Thursday, May 18, 2006

Trawling with dogs

Ever been falsely accused by a sniffer dog? The author of this article, Amber Marks, is researching the (in)accuracy of dogs for her PhD, and has found one study from Australia that shows the dogs gave false positives a whopping 73% of the time. We're aware of a court case in the US where one of the expert witnesses opined that you might as well flip a coin when deciding whom to search. It seems, though, that the dogs' accuracy isn't important - they merely give an excuse for a stop and search.

Some younger ARCH members have had pretty distressing experiences with the police after being wrongly identified, and it hasn’t pleased them to read the comments of the British Transport Police spokesperson:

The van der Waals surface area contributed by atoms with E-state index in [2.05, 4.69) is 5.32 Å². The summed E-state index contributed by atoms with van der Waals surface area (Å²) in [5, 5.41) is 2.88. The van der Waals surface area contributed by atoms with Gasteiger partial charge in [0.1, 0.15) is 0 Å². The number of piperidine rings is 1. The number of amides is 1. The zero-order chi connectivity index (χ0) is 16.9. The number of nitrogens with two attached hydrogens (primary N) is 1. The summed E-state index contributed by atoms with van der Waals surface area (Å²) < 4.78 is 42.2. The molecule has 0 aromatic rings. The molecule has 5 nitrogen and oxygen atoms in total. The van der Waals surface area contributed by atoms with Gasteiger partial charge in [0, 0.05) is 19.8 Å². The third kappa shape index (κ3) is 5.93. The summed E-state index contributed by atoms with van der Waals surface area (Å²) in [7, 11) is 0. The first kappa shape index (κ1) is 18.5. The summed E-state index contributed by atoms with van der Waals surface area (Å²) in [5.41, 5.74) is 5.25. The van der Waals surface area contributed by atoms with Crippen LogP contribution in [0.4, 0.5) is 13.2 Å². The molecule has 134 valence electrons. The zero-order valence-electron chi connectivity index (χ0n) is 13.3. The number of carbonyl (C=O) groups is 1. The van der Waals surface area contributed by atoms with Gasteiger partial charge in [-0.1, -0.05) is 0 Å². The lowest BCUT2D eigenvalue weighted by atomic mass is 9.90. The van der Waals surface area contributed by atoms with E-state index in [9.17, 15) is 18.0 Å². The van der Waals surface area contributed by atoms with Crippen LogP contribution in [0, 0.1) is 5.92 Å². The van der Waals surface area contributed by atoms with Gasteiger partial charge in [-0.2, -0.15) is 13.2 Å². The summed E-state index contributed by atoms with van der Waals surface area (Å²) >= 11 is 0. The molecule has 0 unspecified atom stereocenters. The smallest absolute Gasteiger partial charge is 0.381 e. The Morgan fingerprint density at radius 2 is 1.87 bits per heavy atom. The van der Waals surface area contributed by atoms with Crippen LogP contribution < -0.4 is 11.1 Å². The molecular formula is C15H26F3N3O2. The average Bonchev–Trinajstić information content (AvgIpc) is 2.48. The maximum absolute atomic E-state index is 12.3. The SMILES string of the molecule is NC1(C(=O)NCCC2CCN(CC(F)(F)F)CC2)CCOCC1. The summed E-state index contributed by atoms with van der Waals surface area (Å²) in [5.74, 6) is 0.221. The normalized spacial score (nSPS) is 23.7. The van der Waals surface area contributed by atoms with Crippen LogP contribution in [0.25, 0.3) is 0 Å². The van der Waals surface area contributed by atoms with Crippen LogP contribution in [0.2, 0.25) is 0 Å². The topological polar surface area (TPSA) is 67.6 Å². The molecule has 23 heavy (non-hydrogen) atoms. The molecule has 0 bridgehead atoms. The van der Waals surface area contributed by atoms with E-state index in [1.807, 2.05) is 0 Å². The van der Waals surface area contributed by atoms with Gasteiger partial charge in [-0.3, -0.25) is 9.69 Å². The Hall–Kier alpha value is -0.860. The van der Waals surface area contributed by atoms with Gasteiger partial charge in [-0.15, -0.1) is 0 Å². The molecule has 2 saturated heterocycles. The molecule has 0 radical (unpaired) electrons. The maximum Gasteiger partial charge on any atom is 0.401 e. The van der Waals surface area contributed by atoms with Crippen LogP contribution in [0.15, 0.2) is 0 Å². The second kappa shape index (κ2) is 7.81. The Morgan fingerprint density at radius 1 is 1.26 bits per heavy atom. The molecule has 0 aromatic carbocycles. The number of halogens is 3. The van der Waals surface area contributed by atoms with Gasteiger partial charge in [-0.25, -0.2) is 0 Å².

“On being indicated by the dog, persons are stopped and searched and a record made containing their personal details and a physical description. Later, if there is a report of a robbery, the police can go through those records to see if it matches any of the persons known to have been in the area".
Terrific, eh?

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